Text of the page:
Boy: Please don't send me away.

Mary: I would never send you away. W-whatever gave you such an idea?

Boy: I never see you, and I know you were angry with me last night at the dinner.

Mary: No. No. I've been very busy. I'm always thinking of you... Always. And as soon as my work is done, we shall spend every day together. I promise.

Boy: But I'm so lonely, Mother. Why can't I go out and play?

Mary: Just because you have to remain inside doesn't mean we can't play, okay? The perfect way to cultivate your imagination, perhaps even your talent. At your age, the world is a blank slate. We must find the best way for you to inscribe your truth on it. See?

Boy: [ Chuckles ]

Mary: John... What is this about?

Boy: They just come to me.

Mary: [ Gasps ]

Tituba: He must be watched at all times.

Mary: He is fine now he is with me.

Tituba: He is unsettled, vulnerable. I care only for the child.

Mary: If you are so concerned about my son, here's a task most suited to your skills. I'm sure one as cunning as you can find a way to remove bird sh1t from his linen.

[ Horse whinnies ]

[ Metal clanking ]

Anne: Cotton?

Cotton: Anne.

Anne: What's wrong? You look ill.

Cotton: Well, I-I-I, uh... I had a most disturbed night. I-I saw... [ Gasps ] I-I don't know what I saw. Perhaps it was just a dream. S-so, I, um... I came to see if this, too, was, um, but a dream, that you would deign to marry me.

Anne: Are you sure that your love for me isn't the dream, one you may wake from any day now?

Cotton: Not in this life, nor after. My... my heart is forever yours. I'm sure of it. In love, I now understand Faith, and with my faith, I... I begin to understand Love.

Anne: How so?

Cotton: The leap. In love and in faith, the evidence will only take you so far.

Anne: [ Chuckles ]

Cotton: And, then, um... And then...

Anne: And after the leap, then what? The fall?

Cotton: No. Flight.

Anne: [ Laughs ]

[ Breathing heavily ]

[ Groans ]

[ Brown Jenkins squeaking ] Why do you think the Marburgs want my father's book so badly, Mr. Jenkins?

[ Brown Jenkins squeaking ] I don't suppose you have any ideas.

[ Squeaking ]

[ Squeaking intensifies ]

[ Squeaking stops ]

[ Breathing heavily ]

[ Gasping ]

John: [ Coughs ] [ Groans ] Ah! I thought you weren't done with me yet.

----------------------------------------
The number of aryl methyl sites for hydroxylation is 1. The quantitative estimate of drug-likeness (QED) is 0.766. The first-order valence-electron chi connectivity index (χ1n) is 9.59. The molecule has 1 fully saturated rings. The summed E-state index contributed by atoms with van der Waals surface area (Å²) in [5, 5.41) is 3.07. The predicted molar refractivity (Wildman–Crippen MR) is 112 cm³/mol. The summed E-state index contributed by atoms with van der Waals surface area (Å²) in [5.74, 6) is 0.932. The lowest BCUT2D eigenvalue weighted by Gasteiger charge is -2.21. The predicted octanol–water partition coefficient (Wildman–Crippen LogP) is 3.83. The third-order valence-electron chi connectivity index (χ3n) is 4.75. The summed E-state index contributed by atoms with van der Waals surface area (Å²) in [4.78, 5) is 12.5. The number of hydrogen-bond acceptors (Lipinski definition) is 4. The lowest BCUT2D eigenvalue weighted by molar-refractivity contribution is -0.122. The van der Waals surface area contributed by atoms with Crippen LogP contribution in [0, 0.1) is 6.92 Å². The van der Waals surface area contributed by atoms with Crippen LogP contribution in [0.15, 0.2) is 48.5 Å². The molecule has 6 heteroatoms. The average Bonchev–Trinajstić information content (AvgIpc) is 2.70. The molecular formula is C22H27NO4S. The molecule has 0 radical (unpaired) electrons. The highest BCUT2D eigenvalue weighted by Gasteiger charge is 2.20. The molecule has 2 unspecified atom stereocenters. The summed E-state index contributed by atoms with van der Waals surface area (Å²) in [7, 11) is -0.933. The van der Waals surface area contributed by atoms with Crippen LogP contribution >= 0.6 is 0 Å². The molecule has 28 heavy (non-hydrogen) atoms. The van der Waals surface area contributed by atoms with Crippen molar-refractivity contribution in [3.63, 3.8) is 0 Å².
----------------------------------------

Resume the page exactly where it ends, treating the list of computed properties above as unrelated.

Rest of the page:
Tituba: I wasn't. But I might be.

John: [ Clears throat ]

Tituba: It all depends on you, witch hunter, whether or not you can see how well our interests are aligned.

John: Our interests? A witch and me? It's hard to see what we've got in common.

Tituba: Love and betrayal. That is what we have in common. We have both loved the same woman and been betrayed by her time and time again.

John: Then why serve her all these years?

Tituba: What choice has a slave but to serve and plot?

John: And what part in your plot am I?

Tituba: That is up to you, John Alden. There is so much we can do for each other. We come from different worlds. We might yet make a new one together. Think on it.

[ Rocking horse creaking ]

Wainwright: Off your knees and on your feet, man. We've seen what happens to one plague victim. Let's see what happens to a hundred of them. Is it love that still has you addled? Miss Hale turned you down?

Cotton: No. She has accepted me.

Wainwright: Be careful what you wish for, then, eh?

Cotton: What do you think becomes of us after death?

Wainwright: It is not death, Mather, merely marriage. Well, for the victims of this pox, that is precisely what I intend us to find out at the Crags.

Cotton: And the rest of us?

Wainwright: What has turned your thoughts to the grave?

Cotton: I will tell you something I dared not even share with my love. The ghost of my father paid me a visit last night. Go ahead. Laugh if you will.

Wainwright: Last night, you were far from sober, and when you left me, you were clearly unfinished. For once, trust reason. Admit that your father's image was the offspring of your own overheated brain. Now come. We're up to our necks in this mess. We may as well be in over our heads.

Cotton: The Crags, is it?

Wainwright: Have you got any food or drink to bring along? I think we should be out there some time.

Cotton: Yes.

Anne: [ Sobs ] [ Brown Jenkins squeaking ] I'm no closer to discovering what my father concealed in these pages. I'm sorry to say, Brown Jenkins, so far your blood has been in vain. [ Squeaking ] Then my blood. Aah! [ Whimpers ] [ Breathing heavily ] [ Brown Jenkins squeaking ] Brown Jenkins? My father's book... My father's blood.

[ Gasps ]

[ Door opens, creaks ]

Tituba: Child, what is this? Secrets are meant to be kept.

Boy: No!

[ Thud ]

[ Bird caws ]

Tituba: I only meant to say, little master, your memories are your own, as is your destiny. It's best you keep both to yourself for now.

[ Door creaks, closes ]

Boy: You can come out now.

Wainwright: Well, just because you cannot see the world that lies beyond the horizon does not mean it's invisible. Eventually, we will see it.

Cotton: You would look into the face of God?

Wainwright: Well, some would suggest that God and nature are one and the same.